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NYT Crossword One-Year Streak

Published by marco on

Kath and I passed a milestone today: we’ve been on a NYT Crossword-puzzle streak for one year.

 NYT 365-day Streak

You have to complete the puzzle on the day without asking for help. There is no time limit other than by the end of the day (so 24h maximum?) As you can see from the graph of average times I’ve also included, that issue doesn’t come up for us.

Maintaining a streak used to be more difficult before they improved the software for rebuses. A rebus is where you have to put more than one letter in a box or where the answer in a box for across is different than down. In the old days, you had to formulate it exactly as expected. Even if you had the right answer and wrote “two” as a rebus instead of “2” (very rare), you’d get punished. Or if you wrote the correct clue for down, but the answer key wanted the clue for across, you didn’t get credit until you’d guessed all of the possible combinations until you’d hit on the one the answer key expected. No longer.

Somewhere in there, for a month or two, the puzzles were noticeably easier—almost annoyingly so. Now, I feel that the difficulty level is back to “normal”—solvable but challenging enough to be interesting.

So it’s gotten a bit easier, I guess. Also, we’ve been doing these for at least a decade—if not longer—and have gotten quite used to the standard clue structure the NYT uses.[1]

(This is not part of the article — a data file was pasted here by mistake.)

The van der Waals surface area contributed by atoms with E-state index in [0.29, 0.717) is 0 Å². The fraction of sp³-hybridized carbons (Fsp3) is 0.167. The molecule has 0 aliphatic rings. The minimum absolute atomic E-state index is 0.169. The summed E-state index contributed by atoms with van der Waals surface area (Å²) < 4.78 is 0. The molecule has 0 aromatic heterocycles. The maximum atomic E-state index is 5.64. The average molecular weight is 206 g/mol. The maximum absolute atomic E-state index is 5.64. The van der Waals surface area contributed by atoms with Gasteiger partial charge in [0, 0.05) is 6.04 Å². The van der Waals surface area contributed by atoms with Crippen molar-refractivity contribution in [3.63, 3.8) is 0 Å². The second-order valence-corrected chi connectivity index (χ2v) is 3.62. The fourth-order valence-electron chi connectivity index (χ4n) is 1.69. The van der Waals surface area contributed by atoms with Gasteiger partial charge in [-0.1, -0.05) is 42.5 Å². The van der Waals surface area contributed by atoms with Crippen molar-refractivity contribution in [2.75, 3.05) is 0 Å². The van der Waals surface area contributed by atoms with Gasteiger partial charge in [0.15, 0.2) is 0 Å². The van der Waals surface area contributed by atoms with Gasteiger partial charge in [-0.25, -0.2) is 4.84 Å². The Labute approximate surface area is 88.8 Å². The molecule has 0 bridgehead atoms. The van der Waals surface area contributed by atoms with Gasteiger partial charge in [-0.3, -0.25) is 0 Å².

About three years ago, we started doing the cryptic crossword, which is much, much harder than even the Saturday NYT crossword. We started off getting almost nothing and have now worked our way up to being able to solve most of them in about 90 minutes or less. The Puns and Anagrams puzzle is somewhere in between the standard trickiness of Saturday and the deviousness squared of a Cryptic.

Speed-wise, we’re OK but not stellar. We have fun doing them and sometimes regret that we’ve even gotten as quick as we are—a puzzle takes about 10-15 minutes now rather than the luxurious 30-40 minutes it used to. I guess that sounds like a humble-brag, but it wasn’t intended as such. We can finish pretty much any English-language crossword puzzle, but we’re not anywhere near the pros.


[1] Hello, Brian Eno!